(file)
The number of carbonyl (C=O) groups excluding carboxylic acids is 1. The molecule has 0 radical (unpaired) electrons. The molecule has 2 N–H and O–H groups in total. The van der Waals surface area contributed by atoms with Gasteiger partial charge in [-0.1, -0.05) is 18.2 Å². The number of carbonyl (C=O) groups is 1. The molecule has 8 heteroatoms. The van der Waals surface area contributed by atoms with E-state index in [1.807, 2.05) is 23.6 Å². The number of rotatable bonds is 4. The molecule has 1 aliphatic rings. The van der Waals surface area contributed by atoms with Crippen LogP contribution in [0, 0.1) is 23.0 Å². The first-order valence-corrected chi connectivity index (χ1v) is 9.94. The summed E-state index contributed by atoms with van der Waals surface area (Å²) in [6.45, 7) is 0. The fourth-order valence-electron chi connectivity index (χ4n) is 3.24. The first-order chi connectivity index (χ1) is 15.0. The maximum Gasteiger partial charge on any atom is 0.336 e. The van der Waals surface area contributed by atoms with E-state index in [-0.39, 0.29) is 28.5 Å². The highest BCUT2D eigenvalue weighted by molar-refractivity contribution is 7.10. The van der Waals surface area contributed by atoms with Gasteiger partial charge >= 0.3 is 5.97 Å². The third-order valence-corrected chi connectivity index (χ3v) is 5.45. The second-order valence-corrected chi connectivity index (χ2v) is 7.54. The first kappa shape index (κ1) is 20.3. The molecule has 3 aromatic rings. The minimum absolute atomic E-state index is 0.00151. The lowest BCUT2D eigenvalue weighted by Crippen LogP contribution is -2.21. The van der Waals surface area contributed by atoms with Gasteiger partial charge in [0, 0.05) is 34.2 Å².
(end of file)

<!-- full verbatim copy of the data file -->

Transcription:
The number of carbonyl (C=O) groups excluding carboxylic acids is 1. The molecule has 0 radical (unpaired) electrons. The molecule has 2 N–H and O–H groups in total. The van der Waals surface area contributed by atoms with Gasteiger partial charge in [-0.1, -0.05) is 18.2 Å². The number of carbonyl (C=O) groups is 1. The molecule has 8 heteroatoms. The van der Waals surface area contributed by atoms with E-state index in [1.807, 2.05) is 23.6 Å². The number of rotatable bonds is 4. The molecule has 1 aliphatic rings. The van der Waals surface area contributed by atoms with Crippen LogP contribution in [0, 0.1) is 23.0 Å². The first-order valence-corrected chi connectivity index (χ1v) is 9.94. The summed E-state index contributed by atoms with van der Waals surface area (Å²) in [6.45, 7) is 0. The fourth-order valence-electron chi connectivity index (χ4n) is 3.24. The first-order chi connectivity index (χ1) is 15.0. The maximum Gasteiger partial charge on any atom is 0.336 e. The van der Waals surface area contributed by atoms with E-state index in [-0.39, 0.29) is 28.5 Å². The highest BCUT2D eigenvalue weighted by molar-refractivity contribution is 7.10. The van der Waals surface area contributed by atoms with Gasteiger partial charge >= 0.3 is 5.97 Å². The third-order valence-corrected chi connectivity index (χ3v) is 5.45. The second-order valence-corrected chi connectivity index (χ2v) is 7.54. The first kappa shape index (κ1) is 20.3. The molecule has 3 aromatic rings. The minimum absolute atomic E-state index is 0.00151. The lowest BCUT2D eigenvalue weighted by Crippen LogP contribution is -2.21. The van der Waals surface area contributed by atoms with Gasteiger partial charge in [0, 0.05) is 34.2 Å².